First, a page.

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This Woman Is the Face of Alaska’s Anti-Trans Bathroom Bill. She Doesn’t Live in Alaska

A right-wing group launched an ad campaign on Monday urging Alaskans to vote in favor of one of the nation’s most dangerous anti-LGBTQ laws.

In a 30-second TV spot produced by the Yes on 1 campaign, a woman referred to only as “Kate” recounts an experience in which she encountered a transgender person at a public pool. She claims the alleged individualwho is misgendered throughout the videowatched women in the locker room shower, and staff members did nothing to prevent it. Kate says staffers told her she “was the one with the problem.”

“Predatory men are using these laws to violate women,” she concludes.

The advertisement is part of a weeklong ad buy from the Yes campaignwhich is being spearheaded by the right-wing Alaska Family Councilin support of Proposition 1, a ballot initiative currently up for a vote in Anchorage. If passed, it would force trans residents in Alaska’s largest city to use the public bathroom which corresponds with the gender listed on their original birth certificate.

Even if a transgender woman were to update all of her identity documents, she would still be forced to use the men’s restroom in public.

The Yes campaign will spend more than $23,000 to broadcast the anti-LGBTQ commercial on local news stations, as well as during the airings of Megyn Kelly Today and The Tonight Show Starring Jimmy Fallon.

It remains to be seen whether the Yes campaign’s newest commercial, which will air more than 30 times before March 18, will have an impact on the referendum. Mail-in ballots are due April 3. A 2012 effort to pass an LGBTQ-inclusive nondiscrimination ordinance failed after a series of cartoons aired on local television warned it would permit transgender women with hairy legs to use female changing facilities.

But aside from the transphobic aspects of Kate’s message, there’s a major obstacle to the ad resonating with voters: Kate isn’t an Alaskan.

Her real name is Kate Ives. Although the video is filmed in what appears to be a totally nondescript suburban home in Anytown, U.S.A., she currently lives in St. Paul, Minn. with her husband and children.

What’s more is that Ives is no ordinary mom: She helped lobby for an anti-trans bathroom bill similar to North Carolina’s semi-repealed HB 2.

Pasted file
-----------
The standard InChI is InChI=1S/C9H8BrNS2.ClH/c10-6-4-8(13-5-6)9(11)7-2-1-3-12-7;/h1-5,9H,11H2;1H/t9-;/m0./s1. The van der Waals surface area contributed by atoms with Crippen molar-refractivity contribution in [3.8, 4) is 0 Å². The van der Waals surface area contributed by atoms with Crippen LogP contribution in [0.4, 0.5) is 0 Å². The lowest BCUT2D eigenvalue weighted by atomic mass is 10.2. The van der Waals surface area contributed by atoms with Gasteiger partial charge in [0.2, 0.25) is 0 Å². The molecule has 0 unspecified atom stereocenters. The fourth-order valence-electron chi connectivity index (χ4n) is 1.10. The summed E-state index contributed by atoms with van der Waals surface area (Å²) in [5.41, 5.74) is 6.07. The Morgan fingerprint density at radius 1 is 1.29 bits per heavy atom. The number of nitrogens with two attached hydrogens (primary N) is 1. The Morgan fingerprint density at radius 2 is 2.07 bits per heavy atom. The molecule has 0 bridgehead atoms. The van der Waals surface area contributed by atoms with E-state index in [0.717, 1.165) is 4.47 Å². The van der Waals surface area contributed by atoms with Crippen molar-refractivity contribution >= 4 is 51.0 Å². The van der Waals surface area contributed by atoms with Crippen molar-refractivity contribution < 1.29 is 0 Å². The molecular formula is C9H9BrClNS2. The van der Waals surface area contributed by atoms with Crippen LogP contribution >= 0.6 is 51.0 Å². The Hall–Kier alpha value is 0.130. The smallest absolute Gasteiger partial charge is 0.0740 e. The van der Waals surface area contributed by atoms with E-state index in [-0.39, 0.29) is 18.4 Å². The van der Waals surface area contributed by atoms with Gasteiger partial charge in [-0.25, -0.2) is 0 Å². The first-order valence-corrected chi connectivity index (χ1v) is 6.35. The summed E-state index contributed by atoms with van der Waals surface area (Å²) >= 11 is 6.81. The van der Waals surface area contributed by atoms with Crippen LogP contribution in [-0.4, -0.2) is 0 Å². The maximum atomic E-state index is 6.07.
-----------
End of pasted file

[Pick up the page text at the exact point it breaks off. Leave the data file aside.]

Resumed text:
On the floor of the Minnesota legislature in 2016, Ives told an extremely similar story to the one she recounts in the Yes campaign video. During the testimony, she claimed the individual in question, whom Ives called a “biological male,” was “typing on his phone” while spying on women in the shower.

“I am trying to be sensitive to their feelings, but I don’t believe that I need to relinquish my right to privacy and safety,” she told members of the legislature.

This is actually the second time Ives has appeared in a series of videos targeting members of the trans community. A month after addressing Minnesota lawmakers, she starred in Ask Me First, a campaign founded by the conservative Family Policy Alliance in 2016. The organization operates branches in 40 states, of which the Minnesota Family Council is one.

Ives tells the same story in the two-year-old videothis time elaborated in a more detailed monologue.

“There is no screening,” she claims in the segment. “There are no safeguards whatsoever. There’s no reassurance somebody can’t come in with harmful intentions.”

“I want to encourage people to speak up for themselves and their children,” Ives adds. “Our children need us to protect them. Nobody asked me before I was put in this uncomfortable situation. Now this is the perfect chance for us all to come together to speak out for the truth and the reality that our dignity, our rights, our safety, and our privacy matter.”

Fair Anchorage Co-Chair David Lockard, who is helping lead the No on 1 campaign, doesn’t believe the message would be received with open arms if Alaskans knew that Ives is an outsider.

“One of the distinctive things about Alaskans is we like to do things our own way,” he tells INTO over the phone. “People up here value leaving each other alone and not bothering people who aren’t bothering you. So for somebody from Minnesota to come to Alaska and try to influence the way we do things, it doesn’t seem like something Alaskans would like.”

“Alaskans are independent people,” adds Denise Sudbeck, who is also a co-chair for Fair Anchorage. “They don’t like somebody from outside telling them what to do.”

Lockard, whose trans son attends school in Anchorage and has appeared in videos for the No campaign, believes it’s “underhanded” not to disclose that Ives isn’t a local. Although the video doesn’t specifically make the claim that its subject is from Alaska, viewers are likely to assume she is.